EDUCATION

Teresa Sullivan reinstated as UVA's president

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(ABC7, AP) - Teresa Sullivan, the ousted president of the University of Virginia, was reinstated as president of the school Tuesday after weeks of turmoil at Virginia’s flagship university.

Sullivan was voted back into the university's presidency in a unanimous vote by the Board of Visitors. Photo: University of Virginia)

Students, faculty, university deans and alumni have rallied in support of Sullivan in demonstrations, statements and letters, and have criticized the board's executive committee for a lack of transparency in reaching a decision that shocked the campus.

“Thank you for renewing your confidence in me,” Sullivan said after the board reinstated her. "I want to partner with you in bringing about what's best for the university."

The vote from the schools Board of Visitors was unanimous to reinstate Sullivan.

UVA student Adam Brochu said, "When she was let go, we were pretty upset about that, but we're glad to have her back."

Falls Church resident and UVA student William Haynes said Sullivan is very popular with students.

"She has a great focus on the academics here, which is the main reason why I chose to come here," Haynes added.

Rector Helen Dragas, who was central to the initial move to oust the president, opened the meeting with comments seeking to reunite the university community.

She said she was convinced the university would emerge stronger after the controversy and reiterated an apology for the way the matter was handled initially.

"The situation became enormously dramatized and emotionally charged," she said Tuesday. "I sincerely apologize for the way this was presented and you deserve better.

But she said she looked forward to moving on in the best interests of the university community.

"I believe real progress is more possible than ever now," Dragas told the group before the vote was taken. "It is unfortunate that we had to have a near death experience to get here."

UVA Professor Emeritus Peyton Taylor Jr. said, "I think it showed the university at its best: to admit an error, correct it and move on."

"I am relieved," UVA parent Liz Siebers said.

And she has reason to be. Siebers has triplets all starting at the university this fall. Like many, she worried what the controversy was doing to Virginia's reputation.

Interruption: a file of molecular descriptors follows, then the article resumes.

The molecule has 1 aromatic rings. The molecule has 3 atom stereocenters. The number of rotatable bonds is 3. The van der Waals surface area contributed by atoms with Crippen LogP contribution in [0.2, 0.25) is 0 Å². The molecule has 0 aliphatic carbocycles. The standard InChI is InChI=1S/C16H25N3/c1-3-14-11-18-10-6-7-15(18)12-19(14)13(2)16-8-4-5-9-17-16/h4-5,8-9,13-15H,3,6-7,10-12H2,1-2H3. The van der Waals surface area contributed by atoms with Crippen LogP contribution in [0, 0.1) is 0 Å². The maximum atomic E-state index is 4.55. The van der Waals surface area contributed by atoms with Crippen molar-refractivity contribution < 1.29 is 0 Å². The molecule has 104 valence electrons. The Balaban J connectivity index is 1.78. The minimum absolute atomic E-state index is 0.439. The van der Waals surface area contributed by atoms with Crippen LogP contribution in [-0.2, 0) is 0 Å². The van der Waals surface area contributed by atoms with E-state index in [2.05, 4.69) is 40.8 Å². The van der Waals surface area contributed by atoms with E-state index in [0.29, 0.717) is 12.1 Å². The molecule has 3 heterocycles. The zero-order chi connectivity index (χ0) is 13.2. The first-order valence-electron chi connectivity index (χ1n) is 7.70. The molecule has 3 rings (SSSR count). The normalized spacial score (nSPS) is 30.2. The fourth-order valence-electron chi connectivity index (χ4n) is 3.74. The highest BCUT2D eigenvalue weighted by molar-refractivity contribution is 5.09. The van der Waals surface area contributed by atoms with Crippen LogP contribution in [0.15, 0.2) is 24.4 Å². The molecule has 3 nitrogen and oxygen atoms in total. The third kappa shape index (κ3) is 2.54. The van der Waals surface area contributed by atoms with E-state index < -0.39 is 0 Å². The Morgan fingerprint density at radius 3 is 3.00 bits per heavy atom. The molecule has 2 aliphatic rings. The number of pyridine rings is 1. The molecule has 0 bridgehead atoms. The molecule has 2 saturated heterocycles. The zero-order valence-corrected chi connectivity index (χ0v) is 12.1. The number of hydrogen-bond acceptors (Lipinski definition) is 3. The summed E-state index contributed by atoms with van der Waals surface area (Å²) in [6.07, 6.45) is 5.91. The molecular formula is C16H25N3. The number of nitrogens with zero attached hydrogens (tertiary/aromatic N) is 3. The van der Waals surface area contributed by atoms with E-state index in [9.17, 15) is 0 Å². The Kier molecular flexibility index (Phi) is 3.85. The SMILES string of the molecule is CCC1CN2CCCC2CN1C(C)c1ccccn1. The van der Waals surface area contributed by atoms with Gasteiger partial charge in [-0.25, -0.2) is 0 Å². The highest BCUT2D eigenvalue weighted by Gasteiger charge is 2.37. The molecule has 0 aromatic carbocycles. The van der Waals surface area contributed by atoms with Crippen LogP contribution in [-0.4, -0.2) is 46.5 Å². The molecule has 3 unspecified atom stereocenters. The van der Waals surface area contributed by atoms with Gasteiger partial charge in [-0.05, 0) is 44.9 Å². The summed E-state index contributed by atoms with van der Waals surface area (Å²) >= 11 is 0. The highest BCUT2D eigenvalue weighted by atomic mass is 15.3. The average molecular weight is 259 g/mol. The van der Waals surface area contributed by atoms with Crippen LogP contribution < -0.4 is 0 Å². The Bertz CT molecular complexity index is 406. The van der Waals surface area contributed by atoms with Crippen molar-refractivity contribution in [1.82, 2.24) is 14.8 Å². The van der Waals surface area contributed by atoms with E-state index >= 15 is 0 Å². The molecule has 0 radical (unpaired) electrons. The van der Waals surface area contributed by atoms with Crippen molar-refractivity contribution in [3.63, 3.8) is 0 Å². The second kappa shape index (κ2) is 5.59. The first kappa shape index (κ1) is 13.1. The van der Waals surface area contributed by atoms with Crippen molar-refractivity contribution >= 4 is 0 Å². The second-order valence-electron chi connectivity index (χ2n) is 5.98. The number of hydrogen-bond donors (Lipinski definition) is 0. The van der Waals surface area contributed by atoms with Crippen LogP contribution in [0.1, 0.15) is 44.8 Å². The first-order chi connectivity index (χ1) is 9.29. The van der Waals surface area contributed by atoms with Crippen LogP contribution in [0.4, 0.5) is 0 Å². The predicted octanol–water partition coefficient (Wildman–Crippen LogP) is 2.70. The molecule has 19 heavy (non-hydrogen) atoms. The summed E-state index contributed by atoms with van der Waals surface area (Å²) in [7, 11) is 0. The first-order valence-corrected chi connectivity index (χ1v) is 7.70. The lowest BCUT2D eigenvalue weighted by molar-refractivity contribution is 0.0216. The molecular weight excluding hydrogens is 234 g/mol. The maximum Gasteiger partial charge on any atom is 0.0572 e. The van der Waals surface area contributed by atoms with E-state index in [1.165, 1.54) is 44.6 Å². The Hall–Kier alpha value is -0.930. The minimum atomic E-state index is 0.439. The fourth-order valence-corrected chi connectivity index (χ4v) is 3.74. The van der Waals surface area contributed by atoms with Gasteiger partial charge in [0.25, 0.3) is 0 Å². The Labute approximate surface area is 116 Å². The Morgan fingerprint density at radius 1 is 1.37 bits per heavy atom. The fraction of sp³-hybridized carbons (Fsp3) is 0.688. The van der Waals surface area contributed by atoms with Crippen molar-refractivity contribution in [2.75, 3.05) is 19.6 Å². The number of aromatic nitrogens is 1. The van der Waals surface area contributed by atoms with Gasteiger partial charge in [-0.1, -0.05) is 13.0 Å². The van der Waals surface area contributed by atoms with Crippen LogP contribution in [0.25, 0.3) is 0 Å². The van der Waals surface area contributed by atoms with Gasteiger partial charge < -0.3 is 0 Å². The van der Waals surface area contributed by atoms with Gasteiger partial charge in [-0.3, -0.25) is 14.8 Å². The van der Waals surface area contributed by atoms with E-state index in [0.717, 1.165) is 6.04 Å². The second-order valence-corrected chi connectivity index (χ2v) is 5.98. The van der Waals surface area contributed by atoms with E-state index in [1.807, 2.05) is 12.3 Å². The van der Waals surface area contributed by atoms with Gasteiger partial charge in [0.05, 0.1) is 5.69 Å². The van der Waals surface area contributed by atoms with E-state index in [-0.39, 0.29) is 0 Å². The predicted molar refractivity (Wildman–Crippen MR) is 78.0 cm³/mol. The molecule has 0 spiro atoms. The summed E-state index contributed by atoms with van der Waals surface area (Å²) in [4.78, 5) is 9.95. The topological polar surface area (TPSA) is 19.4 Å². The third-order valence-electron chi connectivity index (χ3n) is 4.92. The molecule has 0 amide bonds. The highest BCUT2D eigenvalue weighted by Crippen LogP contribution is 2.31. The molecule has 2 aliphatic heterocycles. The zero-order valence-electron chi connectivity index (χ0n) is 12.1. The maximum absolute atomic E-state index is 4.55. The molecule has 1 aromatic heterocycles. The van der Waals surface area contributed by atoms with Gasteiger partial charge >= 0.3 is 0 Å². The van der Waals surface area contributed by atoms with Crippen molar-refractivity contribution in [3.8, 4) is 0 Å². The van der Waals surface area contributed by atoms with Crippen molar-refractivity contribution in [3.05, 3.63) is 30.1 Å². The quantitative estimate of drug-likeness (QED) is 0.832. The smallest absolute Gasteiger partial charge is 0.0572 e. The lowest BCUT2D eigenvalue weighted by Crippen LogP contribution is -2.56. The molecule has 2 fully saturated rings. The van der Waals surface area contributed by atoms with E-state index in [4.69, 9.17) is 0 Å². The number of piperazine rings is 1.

Siebers explained, "As a parent and hearing about what was going on I was concerned about the situation, and I really like Sullivanm so I'm thrilled that they voted to retain her."

Sullivan, the first female president of the prestigious public university founded in 1819 by Thomas Jefferson, was forced out during a closed-door session of the Board of Visitors in which no official vote was taken.

On Friday Gov. Bob McDonnell threatened to replace the entire board if it fails to resolve the furor. Also on Friday, Carl Ziethaml, the university dean appointed as Sullivan's interim replacement, said he won't do anything related to the job until after the board meeting.

On Tuesday, he issued a statement praising the board and Sullivan.

“The past few weeks have not been easy for the University, and all those who love it,” Governor Bob McDonnell said in a statement. “There has been too little transparency; too much vitriol. Too little discussion; too much blame. Now, with today’s Board action, the time has come for Mr. Jefferson’s University to move forward.”

Sullivan took office in August 2010 after serving as provost and executive vice president for academic affairs at the University of Michigan, another top public university. Her appointment in Virginia drew national attention.

Those opposed to Sullivan's removal likened her ouster to a coup d'etat that went against the stately Charlottesville university's longstanding principles of honor, respect and transparency. In calling for the board to explain its actions some repeated Jefferson's 1820 pledge that the school should "follow truth wherever it may lead."

Dragas, who was responsible for Sullivan’s ouster, stated Sullivan wasn't acting quickly enough to address financial pressures facing higher education, the role of online learning, changes in the health care environment, the increased student-faculty ratio, fundraising and other strategic challenges. The university lacks long-range plans on several of those fronts, she added.

Sullivan had defended her performance since taking office, outlining aspects of her strategy of measured change, including implementing a new budgeting model that decentralizes financial planning.

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